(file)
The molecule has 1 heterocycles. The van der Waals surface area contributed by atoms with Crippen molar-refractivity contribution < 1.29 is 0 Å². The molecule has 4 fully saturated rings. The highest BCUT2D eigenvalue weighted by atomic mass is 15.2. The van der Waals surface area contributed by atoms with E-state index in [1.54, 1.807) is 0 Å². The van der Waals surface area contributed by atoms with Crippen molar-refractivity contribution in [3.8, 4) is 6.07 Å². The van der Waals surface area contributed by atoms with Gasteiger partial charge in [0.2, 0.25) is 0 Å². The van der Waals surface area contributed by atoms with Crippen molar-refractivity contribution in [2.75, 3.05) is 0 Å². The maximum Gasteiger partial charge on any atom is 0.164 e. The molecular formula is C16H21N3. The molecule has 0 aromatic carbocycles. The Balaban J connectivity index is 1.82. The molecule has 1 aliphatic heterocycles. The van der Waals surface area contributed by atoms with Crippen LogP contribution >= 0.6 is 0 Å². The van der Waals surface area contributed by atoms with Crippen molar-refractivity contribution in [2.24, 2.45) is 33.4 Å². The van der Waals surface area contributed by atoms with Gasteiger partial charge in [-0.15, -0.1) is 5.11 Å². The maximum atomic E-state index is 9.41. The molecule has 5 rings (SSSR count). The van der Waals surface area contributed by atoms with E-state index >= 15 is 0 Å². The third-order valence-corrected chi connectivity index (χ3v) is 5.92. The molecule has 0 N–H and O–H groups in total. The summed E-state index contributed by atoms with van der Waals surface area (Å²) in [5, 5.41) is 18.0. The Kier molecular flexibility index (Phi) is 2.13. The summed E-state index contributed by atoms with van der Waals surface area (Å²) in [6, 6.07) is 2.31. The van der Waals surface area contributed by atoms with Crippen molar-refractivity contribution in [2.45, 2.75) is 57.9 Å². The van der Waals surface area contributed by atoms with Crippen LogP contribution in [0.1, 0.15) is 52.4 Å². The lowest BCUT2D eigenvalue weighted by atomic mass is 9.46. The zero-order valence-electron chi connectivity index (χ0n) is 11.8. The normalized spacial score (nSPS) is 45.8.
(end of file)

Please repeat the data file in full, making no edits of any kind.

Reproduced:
The molecule has 1 heterocycles. The van der Waals surface area contributed by atoms with Crippen molar-refractivity contribution < 1.29 is 0 Å². The molecule has 4 fully saturated rings. The highest BCUT2D eigenvalue weighted by atomic mass is 15.2. The van der Waals surface area contributed by atoms with E-state index in [1.54, 1.807) is 0 Å². The van der Waals surface area contributed by atoms with Crippen molar-refractivity contribution in [3.8, 4) is 6.07 Å². The van der Waals surface area contributed by atoms with Gasteiger partial charge in [0.2, 0.25) is 0 Å². The van der Waals surface area contributed by atoms with Crippen molar-refractivity contribution in [2.75, 3.05) is 0 Å². The maximum Gasteiger partial charge on any atom is 0.164 e. The molecular formula is C16H21N3. The molecule has 0 aromatic carbocycles. The Balaban J connectivity index is 1.82. The molecule has 1 aliphatic heterocycles. The van der Waals surface area contributed by atoms with Crippen LogP contribution >= 0.6 is 0 Å². The van der Waals surface area contributed by atoms with Crippen molar-refractivity contribution in [2.24, 2.45) is 33.4 Å². The van der Waals surface area contributed by atoms with Gasteiger partial charge in [-0.15, -0.1) is 5.11 Å². The maximum atomic E-state index is 9.41. The molecule has 5 rings (SSSR count). The van der Waals surface area contributed by atoms with E-state index >= 15 is 0 Å². The third-order valence-corrected chi connectivity index (χ3v) is 5.92. The molecule has 0 N–H and O–H groups in total. The summed E-state index contributed by atoms with van der Waals surface area (Å²) in [5, 5.41) is 18.0. The Kier molecular flexibility index (Phi) is 2.13. The summed E-state index contributed by atoms with van der Waals surface area (Å²) in [6, 6.07) is 2.31. The van der Waals surface area contributed by atoms with Crippen molar-refractivity contribution in [2.45, 2.75) is 57.9 Å². The van der Waals surface area contributed by atoms with Crippen LogP contribution in [0.1, 0.15) is 52.4 Å². The lowest BCUT2D eigenvalue weighted by atomic mass is 9.46. The zero-order valence-electron chi connectivity index (χ0n) is 11.8. The normalized spacial score (nSPS) is 45.8.